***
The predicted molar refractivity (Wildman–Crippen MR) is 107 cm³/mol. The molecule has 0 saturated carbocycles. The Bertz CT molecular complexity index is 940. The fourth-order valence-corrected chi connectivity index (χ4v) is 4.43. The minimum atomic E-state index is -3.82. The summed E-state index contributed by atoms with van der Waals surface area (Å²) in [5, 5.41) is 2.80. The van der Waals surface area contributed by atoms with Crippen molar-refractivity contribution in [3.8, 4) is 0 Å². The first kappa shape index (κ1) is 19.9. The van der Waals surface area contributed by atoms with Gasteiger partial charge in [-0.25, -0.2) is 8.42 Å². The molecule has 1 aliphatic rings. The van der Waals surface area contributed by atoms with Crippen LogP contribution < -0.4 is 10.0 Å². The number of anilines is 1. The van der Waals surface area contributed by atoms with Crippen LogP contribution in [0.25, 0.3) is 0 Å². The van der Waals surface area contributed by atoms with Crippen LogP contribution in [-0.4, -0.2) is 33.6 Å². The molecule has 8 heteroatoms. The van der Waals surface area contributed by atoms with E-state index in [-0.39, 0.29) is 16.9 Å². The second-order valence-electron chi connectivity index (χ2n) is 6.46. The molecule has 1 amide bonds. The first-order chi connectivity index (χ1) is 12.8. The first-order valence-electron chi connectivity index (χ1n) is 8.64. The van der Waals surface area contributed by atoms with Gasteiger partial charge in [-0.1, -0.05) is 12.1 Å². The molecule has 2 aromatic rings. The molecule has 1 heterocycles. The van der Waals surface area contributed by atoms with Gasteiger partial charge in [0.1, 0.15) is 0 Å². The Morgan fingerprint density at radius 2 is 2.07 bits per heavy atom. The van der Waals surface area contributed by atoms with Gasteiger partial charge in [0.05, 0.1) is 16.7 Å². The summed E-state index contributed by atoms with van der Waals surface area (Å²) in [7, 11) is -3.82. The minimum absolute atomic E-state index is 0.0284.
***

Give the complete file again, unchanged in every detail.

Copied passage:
The predicted molar refractivity (Wildman–Crippen MR) is 107 cm³/mol. The molecule has 0 saturated carbocycles. The Bertz CT molecular complexity index is 940. The fourth-order valence-corrected chi connectivity index (χ4v) is 4.43. The minimum atomic E-state index is -3.82. The summed E-state index contributed by atoms with van der Waals surface area (Å²) in [5, 5.41) is 2.80. The van der Waals surface area contributed by atoms with Crippen molar-refractivity contribution in [3.8, 4) is 0 Å². The first kappa shape index (κ1) is 19.9. The van der Waals surface area contributed by atoms with Gasteiger partial charge in [-0.25, -0.2) is 8.42 Å². The molecule has 1 aliphatic rings. The van der Waals surface area contributed by atoms with Crippen LogP contribution < -0.4 is 10.0 Å². The number of anilines is 1. The van der Waals surface area contributed by atoms with Crippen LogP contribution in [0.25, 0.3) is 0 Å². The van der Waals surface area contributed by atoms with Crippen LogP contribution in [-0.4, -0.2) is 33.6 Å². The molecule has 8 heteroatoms. The van der Waals surface area contributed by atoms with E-state index in [-0.39, 0.29) is 16.9 Å². The second-order valence-electron chi connectivity index (χ2n) is 6.46. The molecule has 1 amide bonds. The first-order chi connectivity index (χ1) is 12.8. The first-order valence-electron chi connectivity index (χ1n) is 8.64. The van der Waals surface area contributed by atoms with Gasteiger partial charge in [-0.1, -0.05) is 12.1 Å². The molecule has 2 aromatic rings. The molecule has 1 heterocycles. The van der Waals surface area contributed by atoms with Gasteiger partial charge in [0.1, 0.15) is 0 Å². The Morgan fingerprint density at radius 2 is 2.07 bits per heavy atom. The van der Waals surface area contributed by atoms with Gasteiger partial charge in [0.05, 0.1) is 16.7 Å². The summed E-state index contributed by atoms with van der Waals surface area (Å²) in [7, 11) is -3.82. The minimum absolute atomic E-state index is 0.0284.